Whew! I believe that would be akin to performing surgery—I’d have to have a microscope and steadier hands to try that...haha...but good idea.
Sounds like you have been caught up in the same trap of our "new" 2017 B&S on our splitter, which started leaking gas after less one season use. Small engine shop tried for three months to get the backordered parts or even the entire carburetor. Dead ends in every direction they searched. The story that came down was ours was a model that had just a short production window, and then production changed to a different design. So no genuine interest in warehousing parts.
Although parts were promised in maybe 2-3 months, finally decided to scrap the engine and buy another new one so we could split wood. Expensive, but that was 9 months ago and the carb still is not available.
The 3rd engine is running fine now and have one season of wood splitting with it so far.
The original B&S engine that came on this splitter when new in 1985 lasted until 2017, the second one less than 2 years, and hope we can get at least 10 out of this third one.
yep...sounds like my story...ouch...
 

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Discussion Starter #35
post the ID info of your engine. Model, type, code, etc. (all the info needed to find parts for the engine) Sometimes this info is on the valve cover.


If a Clone Nikki can be found from your engine ID the clone Nikki's are very reasonable priced and I've seven seen the floats interchange to the OEM. Using the Nikki numbers from the existing carb is usually a strikeout.

Just a thought.
Have you considered taking a piece of aluminum roof flashing and playing with doing a mod bracket to the plastic float slot to hold the needle????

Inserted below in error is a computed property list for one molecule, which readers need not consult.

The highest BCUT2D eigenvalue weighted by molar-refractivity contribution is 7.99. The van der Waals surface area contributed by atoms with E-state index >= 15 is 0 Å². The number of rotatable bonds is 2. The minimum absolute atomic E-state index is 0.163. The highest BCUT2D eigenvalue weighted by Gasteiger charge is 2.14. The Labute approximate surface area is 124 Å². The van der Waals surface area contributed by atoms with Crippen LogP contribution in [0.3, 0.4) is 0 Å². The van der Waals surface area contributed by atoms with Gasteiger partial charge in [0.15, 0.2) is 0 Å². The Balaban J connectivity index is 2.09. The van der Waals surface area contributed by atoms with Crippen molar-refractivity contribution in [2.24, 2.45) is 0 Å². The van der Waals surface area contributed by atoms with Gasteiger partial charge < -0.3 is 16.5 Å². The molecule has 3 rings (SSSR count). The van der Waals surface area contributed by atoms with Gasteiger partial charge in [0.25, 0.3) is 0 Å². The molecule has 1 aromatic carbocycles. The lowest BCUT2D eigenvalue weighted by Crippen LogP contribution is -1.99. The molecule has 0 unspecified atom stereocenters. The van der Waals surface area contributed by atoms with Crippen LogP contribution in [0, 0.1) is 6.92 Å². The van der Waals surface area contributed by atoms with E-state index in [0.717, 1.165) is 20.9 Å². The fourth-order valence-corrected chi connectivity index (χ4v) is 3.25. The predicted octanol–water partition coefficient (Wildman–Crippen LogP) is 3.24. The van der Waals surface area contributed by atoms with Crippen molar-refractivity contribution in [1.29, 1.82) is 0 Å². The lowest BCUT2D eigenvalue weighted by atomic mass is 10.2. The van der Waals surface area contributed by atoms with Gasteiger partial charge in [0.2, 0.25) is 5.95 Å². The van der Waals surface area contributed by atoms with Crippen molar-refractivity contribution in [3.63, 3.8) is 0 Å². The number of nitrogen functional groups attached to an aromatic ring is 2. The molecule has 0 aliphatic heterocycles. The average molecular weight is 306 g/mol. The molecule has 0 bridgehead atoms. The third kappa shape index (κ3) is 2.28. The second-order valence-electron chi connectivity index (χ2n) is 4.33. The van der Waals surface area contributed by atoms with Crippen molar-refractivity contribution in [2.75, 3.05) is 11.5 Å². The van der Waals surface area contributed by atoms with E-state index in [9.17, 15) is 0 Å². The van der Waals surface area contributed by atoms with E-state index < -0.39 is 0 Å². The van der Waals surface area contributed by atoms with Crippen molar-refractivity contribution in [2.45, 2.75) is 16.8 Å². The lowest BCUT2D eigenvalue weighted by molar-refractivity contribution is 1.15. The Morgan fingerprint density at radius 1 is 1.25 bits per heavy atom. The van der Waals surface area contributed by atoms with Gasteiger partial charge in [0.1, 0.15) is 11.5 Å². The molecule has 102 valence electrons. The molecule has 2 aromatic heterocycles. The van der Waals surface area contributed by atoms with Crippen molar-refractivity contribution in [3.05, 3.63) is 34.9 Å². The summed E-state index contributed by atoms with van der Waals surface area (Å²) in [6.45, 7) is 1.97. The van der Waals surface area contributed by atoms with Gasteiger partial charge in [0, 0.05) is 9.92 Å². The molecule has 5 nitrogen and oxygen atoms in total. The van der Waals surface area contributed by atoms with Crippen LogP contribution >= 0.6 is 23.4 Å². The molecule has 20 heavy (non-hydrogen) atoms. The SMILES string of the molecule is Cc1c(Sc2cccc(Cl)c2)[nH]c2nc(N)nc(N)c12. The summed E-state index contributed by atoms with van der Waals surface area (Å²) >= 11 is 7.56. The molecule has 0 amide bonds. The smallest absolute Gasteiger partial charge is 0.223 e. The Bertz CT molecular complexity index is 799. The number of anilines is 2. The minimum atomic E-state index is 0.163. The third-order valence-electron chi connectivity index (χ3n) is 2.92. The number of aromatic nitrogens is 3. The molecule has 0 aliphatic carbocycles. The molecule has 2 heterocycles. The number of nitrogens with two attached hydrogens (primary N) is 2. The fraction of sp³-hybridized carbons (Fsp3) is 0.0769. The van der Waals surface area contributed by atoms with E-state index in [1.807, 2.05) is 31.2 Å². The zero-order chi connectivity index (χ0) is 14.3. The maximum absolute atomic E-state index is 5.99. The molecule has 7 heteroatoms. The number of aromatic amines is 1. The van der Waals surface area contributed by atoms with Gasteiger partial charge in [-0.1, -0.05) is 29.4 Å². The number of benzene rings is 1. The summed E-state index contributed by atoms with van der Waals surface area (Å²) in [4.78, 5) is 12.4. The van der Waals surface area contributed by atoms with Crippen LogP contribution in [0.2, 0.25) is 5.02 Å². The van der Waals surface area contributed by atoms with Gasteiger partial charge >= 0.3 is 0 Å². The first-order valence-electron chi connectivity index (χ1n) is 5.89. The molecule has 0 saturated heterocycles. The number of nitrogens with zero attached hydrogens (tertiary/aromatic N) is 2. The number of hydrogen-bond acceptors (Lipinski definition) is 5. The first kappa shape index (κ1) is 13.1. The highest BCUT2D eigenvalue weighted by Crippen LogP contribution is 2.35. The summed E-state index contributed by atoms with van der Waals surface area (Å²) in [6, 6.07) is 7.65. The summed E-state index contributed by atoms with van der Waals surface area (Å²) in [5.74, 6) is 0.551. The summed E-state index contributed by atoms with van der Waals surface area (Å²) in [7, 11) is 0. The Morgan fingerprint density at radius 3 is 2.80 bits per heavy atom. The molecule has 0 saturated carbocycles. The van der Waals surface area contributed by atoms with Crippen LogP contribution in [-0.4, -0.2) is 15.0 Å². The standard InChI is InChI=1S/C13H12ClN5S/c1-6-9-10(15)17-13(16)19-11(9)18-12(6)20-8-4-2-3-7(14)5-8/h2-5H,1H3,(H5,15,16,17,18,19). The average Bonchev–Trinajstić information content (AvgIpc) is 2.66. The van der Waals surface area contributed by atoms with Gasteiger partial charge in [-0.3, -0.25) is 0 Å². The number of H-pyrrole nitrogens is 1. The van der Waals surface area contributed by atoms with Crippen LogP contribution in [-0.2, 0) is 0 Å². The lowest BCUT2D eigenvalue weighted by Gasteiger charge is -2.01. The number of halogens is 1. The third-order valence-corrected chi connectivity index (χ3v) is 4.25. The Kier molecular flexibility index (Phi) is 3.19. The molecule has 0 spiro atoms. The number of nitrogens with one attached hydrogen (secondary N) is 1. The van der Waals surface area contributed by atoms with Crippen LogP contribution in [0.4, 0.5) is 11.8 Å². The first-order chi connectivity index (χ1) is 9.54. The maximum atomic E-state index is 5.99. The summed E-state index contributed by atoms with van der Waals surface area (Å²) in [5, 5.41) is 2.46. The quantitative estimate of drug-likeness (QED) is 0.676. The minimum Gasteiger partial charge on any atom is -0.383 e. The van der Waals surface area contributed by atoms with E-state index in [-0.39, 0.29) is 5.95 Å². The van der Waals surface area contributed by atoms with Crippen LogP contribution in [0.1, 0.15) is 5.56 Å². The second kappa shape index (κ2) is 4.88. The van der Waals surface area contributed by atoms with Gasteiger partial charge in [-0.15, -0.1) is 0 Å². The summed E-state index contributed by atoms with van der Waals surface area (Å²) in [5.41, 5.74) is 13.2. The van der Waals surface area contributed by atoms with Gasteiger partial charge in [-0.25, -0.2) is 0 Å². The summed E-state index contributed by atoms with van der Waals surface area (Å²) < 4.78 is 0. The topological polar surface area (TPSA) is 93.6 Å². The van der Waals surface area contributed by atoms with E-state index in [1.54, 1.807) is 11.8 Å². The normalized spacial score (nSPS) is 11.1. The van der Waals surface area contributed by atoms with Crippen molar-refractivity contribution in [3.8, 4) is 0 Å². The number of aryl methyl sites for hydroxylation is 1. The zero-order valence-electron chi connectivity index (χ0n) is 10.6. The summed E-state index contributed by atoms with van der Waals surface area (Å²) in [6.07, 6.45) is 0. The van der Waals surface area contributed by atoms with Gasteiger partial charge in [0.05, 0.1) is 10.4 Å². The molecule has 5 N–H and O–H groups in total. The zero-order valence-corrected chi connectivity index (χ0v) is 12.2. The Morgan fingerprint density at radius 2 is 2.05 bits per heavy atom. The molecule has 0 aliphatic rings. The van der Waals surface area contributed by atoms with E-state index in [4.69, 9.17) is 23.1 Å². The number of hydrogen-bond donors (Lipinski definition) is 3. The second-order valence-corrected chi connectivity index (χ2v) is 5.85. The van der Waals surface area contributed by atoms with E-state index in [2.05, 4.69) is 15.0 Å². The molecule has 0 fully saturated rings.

Aluminum roof flashing or a aluminum pop can metal is easily formed and only about .010-.012 thick so no big change in float position.
13L332-0122-F8
I keep striking out daily—having given up on a new part, I’ve been scouring folks with yards full of mowers and such, and sellers of used motors on Marketplace and such. No luck at all this far...
Tonight I finished up on trying to “weld” the float plastic, smoothing it out, and finally got it to where the needle slid back in and held. Putting it back in the carb, it seems to be a bit “sticky”. Guess I’ll see tomorrow when I give it a try...
I like your idea on the roof flashing thing—I’m so hung up on thinking it’s all so precise, that the slightest error could render it useless. Wish I had better working knowledge of how they really work...maybe they’re more forgiving than I think...:unsure:
I’d sure like to see an example of a refabbed needle holder...
Thanks again all...
 

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Discussion Starter #36
Were they available? I thought that the op said he called everyone and their brother and everything was back ordered.
Yep. Last week I saw that too. But with the experiences I’d had already, I decided to call and see. Sure enough, OUT OF STOCK, she said, and no idea of when they might get some...again, the usual “sign” on parts sites is the phrase “ships from our warehouse in 4-9 days”...finally figured out that meant they don’t have it...